US tariffs to hit trans-Pacific imports hardest in 2020
Mark Szakonyi, Executive Editor | Oct 18, 2018 9:18AM EDT, excerpted from JOC.com
“I’m not optimistic we are going to see a grand bargain with all the tariffs coming off,” Lance Noble, senior analyst at Gavekal Dragonomics, said at the TPM Asia Conference on Oct. 10. (Above: The Port of Oakland.)
The last-minute rush of US imports from China ahead of higher tariffs that take effect Jan. 1 marks a point of no return for the trans-Pacific trade. The increase in US tariffs to 25 percent from 10 percent won’t have immediate impact on volume, but there is little sign of a de-escalation of the trade war between China and the United States.
Unlike with the reworked North American Free Trade Agreement(NAFTA), now dubbed the US-Mexico-Canada Agreement, there are fewer avenues for the Trump administration to win some concessions and still allow China to save face. The US frustration with China’s role in trade, from state-owned enterprises to tech theft, goes deep. China may be smarting from a drawdown in economic growth and signs of the first stings from US tariffs, but few China watchers expect a climbdown in President Xi Jinping’s resistance to trade pressures.
“I’m not optimistic we are going to see a grand bargain with all the tariffs coming off,” Lance Noble, senior analyst at Gavekal Dragonomics, said at the TPM Asia Conference on Oct. 10.
That puts trans-Pacific shippers in the middle of a drawn-out battle, in which suspect cargo holds by Customs officials and procedural delays are the collateral of war. US imports from China aren’t expected to decline significantly next year, according to conversations with more than a dozen beneficial cargo owners (BCOs) and several carrier executives.
Retailers and others are still determining just how much cost they can pass on to customers. They are taking a sharp look at their competitors’ sourcing strategies to gauge how much their rivals will increase prices. That measuring and the fact that some BCOs can’t raise prices since they’ve already sold for 2019 suggests the volume sting won’t come until 2020.
“I’m optimistic about 2019,” Marc Bourdon, CEO of CMA CGM Shipping China, said, noting that US consumer confidence is strong. “Long term, there is a question mark. Do goods become substantially more expensive and does that impact consumer confidence?”
There won’t likely be a major shift in sourcing from China to Southeast Asia over the next two years, carriers and BCOs told JOC.com. Shippers say it will take at least two years to significantly shift production to sites with the necessary transport and near suppliers. Carriers say they don’t expect to shift capacity next year to the US away from China to other countries such as Vietnam, Bangladesh, and Myanmar.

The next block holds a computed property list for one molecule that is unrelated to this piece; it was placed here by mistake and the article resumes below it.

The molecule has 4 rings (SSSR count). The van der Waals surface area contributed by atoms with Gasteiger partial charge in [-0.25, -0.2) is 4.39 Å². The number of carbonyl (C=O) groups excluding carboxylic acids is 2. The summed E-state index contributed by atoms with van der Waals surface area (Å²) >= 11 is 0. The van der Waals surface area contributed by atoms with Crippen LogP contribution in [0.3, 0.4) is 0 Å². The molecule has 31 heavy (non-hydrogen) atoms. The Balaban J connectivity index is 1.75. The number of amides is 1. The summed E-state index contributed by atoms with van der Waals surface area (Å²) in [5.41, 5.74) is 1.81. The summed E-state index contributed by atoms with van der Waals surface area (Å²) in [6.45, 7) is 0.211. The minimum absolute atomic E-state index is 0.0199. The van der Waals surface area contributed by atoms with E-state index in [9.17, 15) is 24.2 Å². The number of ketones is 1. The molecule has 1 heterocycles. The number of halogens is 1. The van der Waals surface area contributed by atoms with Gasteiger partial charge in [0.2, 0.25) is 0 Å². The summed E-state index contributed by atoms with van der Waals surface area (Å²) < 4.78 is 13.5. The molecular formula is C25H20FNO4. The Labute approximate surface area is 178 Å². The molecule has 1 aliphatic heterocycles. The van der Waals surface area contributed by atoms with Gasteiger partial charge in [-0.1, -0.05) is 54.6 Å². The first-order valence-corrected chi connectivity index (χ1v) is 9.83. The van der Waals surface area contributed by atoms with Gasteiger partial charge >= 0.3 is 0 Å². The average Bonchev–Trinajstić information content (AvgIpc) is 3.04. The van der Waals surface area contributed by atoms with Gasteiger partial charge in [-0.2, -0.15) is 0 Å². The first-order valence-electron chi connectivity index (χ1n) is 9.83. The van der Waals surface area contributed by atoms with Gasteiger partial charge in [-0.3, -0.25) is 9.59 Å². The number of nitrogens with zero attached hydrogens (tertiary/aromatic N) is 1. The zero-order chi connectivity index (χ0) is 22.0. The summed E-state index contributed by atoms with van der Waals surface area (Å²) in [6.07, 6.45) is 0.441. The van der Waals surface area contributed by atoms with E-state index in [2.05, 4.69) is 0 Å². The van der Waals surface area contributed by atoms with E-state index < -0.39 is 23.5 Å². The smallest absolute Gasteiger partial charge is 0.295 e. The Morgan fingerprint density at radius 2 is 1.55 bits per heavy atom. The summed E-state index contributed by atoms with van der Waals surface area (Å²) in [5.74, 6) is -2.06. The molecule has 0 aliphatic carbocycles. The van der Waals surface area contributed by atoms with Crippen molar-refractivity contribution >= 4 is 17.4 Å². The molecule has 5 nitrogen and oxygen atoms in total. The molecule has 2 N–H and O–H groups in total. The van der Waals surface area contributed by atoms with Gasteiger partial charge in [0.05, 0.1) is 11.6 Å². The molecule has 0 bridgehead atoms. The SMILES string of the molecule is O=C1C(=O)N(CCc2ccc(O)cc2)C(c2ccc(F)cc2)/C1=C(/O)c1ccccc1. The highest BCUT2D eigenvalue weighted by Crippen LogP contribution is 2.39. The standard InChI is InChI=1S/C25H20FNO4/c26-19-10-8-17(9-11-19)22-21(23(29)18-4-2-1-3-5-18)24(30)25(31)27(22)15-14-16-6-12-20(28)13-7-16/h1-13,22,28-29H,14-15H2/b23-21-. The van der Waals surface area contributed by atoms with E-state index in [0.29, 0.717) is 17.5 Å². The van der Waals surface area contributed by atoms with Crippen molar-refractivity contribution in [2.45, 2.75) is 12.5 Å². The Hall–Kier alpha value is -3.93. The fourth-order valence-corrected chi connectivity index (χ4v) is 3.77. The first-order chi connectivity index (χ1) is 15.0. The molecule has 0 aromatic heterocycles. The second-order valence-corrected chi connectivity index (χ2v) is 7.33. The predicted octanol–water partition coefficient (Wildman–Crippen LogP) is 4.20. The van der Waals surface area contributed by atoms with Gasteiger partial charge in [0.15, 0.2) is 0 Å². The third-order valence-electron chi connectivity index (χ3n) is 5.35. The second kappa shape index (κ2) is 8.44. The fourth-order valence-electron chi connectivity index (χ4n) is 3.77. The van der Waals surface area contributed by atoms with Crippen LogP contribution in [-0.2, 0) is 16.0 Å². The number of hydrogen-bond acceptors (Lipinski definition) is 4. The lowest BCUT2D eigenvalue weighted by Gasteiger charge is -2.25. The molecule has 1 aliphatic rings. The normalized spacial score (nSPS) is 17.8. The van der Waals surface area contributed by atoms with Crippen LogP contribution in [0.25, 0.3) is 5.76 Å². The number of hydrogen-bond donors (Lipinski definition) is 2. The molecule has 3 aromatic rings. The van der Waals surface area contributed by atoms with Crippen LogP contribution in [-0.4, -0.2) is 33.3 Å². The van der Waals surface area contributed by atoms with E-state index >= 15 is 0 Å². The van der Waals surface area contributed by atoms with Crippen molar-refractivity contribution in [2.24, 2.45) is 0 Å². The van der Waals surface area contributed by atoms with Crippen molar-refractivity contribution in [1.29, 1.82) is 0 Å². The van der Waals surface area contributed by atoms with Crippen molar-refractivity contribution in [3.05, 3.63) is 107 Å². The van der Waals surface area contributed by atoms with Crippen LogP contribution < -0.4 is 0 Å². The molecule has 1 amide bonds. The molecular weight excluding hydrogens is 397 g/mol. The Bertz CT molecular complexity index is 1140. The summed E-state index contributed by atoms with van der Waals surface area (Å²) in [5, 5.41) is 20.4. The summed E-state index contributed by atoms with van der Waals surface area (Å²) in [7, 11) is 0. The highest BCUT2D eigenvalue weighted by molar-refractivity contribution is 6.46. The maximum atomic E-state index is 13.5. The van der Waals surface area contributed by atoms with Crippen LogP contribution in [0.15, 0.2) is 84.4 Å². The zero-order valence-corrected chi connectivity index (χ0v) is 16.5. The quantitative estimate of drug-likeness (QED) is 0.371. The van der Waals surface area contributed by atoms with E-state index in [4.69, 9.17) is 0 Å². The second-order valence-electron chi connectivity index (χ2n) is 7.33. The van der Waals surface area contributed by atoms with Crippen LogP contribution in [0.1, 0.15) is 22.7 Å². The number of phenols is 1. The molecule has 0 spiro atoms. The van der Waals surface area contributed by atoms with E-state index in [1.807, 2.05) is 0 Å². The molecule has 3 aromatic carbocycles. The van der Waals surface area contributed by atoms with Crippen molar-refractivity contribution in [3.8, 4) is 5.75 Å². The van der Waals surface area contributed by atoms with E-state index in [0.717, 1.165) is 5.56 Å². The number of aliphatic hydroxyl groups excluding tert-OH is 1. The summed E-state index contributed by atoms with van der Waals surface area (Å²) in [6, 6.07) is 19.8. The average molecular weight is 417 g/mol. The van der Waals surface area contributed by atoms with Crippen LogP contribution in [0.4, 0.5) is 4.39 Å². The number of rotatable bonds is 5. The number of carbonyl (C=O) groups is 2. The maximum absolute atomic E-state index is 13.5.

Shippers — forced to pass on higher costs
With no dramatic changes in sourcing or the state of trade tensions, shippers will be forced to pass on more cost to customers. The filtering down of the higher cost of goods and pricier gasoline could dampen US consumer confidence in 2020, decelerating volume growth in the trade.
“We have moved a tremendous amount of volume up this year, and we’ll continue to do so,” because of the tariffs, Alan McTaggart, vice president of global logistics for Techtronic Industries, told the TPM Asia Conference.
Retailers expect merchandise imports to remain at near-record levels through the end of the year and then slow in early 2019, according to the latest Global Port Tracker, published by the National Retail Federation and Hackett Associates.
The Global Port Tracker expects imports to end the year up at least 4.5 percent from 2017. How carriers manage what’s shaping up to be a weaker-than-usual restocking period before Lunar New Year celebrations — beginning Feb. 5 and marking the closing of Chinese factories for at least two weeks — will resonate in upcoming trans-Pacific service contract negotiations.
So far, carriers individually and with their alliance partners have kept capacity better matched with demand — and been restrained in the number of extra-loaders they’ve deployed to grab share. Some of that capacity restraint has come from miscalculating the initial impact of US tariffs and higher fuel costs, which force carriers to think twice before deploying more capacity. There were at least twice as many blank sailings in the trans-Pacific in the third quarter than in the same period in 2017, with 16 to the West Coast and nine to the East Coast, according to Seaintelligence Consulting.
The timing and severity of capacity curbs — down 6 percent to the West Coast and about 1.3 percent to the East Coast — frustrated shippers who have seen their contracted cargo rolled, or pushed onto later than booked sailings, and had to renegotiate for slots this peak season. Carriers’ ability to keep that discipline when volume becomes scarcer will signal to BCOs whether the resolve was a fluke or resilience taking shape.